Many people struggle with the most basic math questions. Don’t worry you’re not alone.

But, lucky for you, you don’t need to do the legwork. There are many helpful retirement calculators to work this out for you. 

Retirement calculators take your salary, current savings, and annual spending estimates to give you an answer to how much you need to save each month.

Don’t worry – the calculation also takes into account inflation and market returns. You may want to adjust the default setting to reflect your specific circumstances though.

You may expect to live longer than most folks because your grandmother lived over 100. Or, perhaps you trust in your vegan diet

Or, you may have put your money in low risks and low return investments which may not gain in value much. This could also affect the calculations.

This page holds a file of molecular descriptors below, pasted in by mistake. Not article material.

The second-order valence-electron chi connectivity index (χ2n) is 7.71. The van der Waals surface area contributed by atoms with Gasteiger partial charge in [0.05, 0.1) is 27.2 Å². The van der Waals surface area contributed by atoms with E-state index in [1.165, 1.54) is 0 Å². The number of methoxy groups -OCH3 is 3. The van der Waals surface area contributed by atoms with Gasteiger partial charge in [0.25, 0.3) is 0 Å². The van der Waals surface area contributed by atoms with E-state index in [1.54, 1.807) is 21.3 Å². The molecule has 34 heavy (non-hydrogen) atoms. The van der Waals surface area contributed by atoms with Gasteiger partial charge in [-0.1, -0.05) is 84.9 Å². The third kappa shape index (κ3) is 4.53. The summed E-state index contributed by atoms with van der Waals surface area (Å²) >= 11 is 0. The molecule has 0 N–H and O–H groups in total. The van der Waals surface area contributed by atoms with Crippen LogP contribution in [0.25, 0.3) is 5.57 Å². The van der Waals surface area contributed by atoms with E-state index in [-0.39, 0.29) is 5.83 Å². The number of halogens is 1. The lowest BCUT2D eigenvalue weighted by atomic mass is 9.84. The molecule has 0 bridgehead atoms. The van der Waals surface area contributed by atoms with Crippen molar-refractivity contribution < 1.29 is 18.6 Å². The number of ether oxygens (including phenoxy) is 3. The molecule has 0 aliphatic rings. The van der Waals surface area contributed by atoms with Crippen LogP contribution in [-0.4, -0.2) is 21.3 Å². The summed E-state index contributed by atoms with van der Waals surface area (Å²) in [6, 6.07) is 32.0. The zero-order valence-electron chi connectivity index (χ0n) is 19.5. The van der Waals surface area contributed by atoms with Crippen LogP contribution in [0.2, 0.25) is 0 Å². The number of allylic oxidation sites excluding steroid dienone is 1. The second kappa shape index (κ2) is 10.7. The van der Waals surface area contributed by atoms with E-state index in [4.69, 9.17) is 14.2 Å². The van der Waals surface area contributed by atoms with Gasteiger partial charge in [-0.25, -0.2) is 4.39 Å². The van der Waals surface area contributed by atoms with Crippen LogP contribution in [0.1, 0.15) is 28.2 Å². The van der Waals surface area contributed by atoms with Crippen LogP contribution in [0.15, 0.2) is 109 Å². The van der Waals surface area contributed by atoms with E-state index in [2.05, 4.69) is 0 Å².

Keep Track of Your Retirement Plan

Unfortunately, you can’t simply create a retirement plan and forget about it. You need to constantly keep track of it to make sure you’re delivering on your promises.

If you said that you would save 13 percent of your salary for retirement, you need to make sure you’re not spending your savings on expensive vacations instead.

Additionally, life changes from time to time. You may have drastically changed your life plan recently. For example, getting divorced can quickly change your financial circumstances.

Whatever it is, ensure that you’re regularly checking your retirement plan to keep it up to date with your current lifestyle.

Learn More About Retirement Savings

Now you know the answer to “how much should I save” in retirement.

You no longer need to keep throwing money in your savings without a second thought. And also, you can now hold yourself to account on your expenses each month. 

If you want to learn more about saving for retirement, check out our blog for more

This educational third-party material is being provided by Luke Will Director of Investments, Navigation Wealth Management as a courtesy.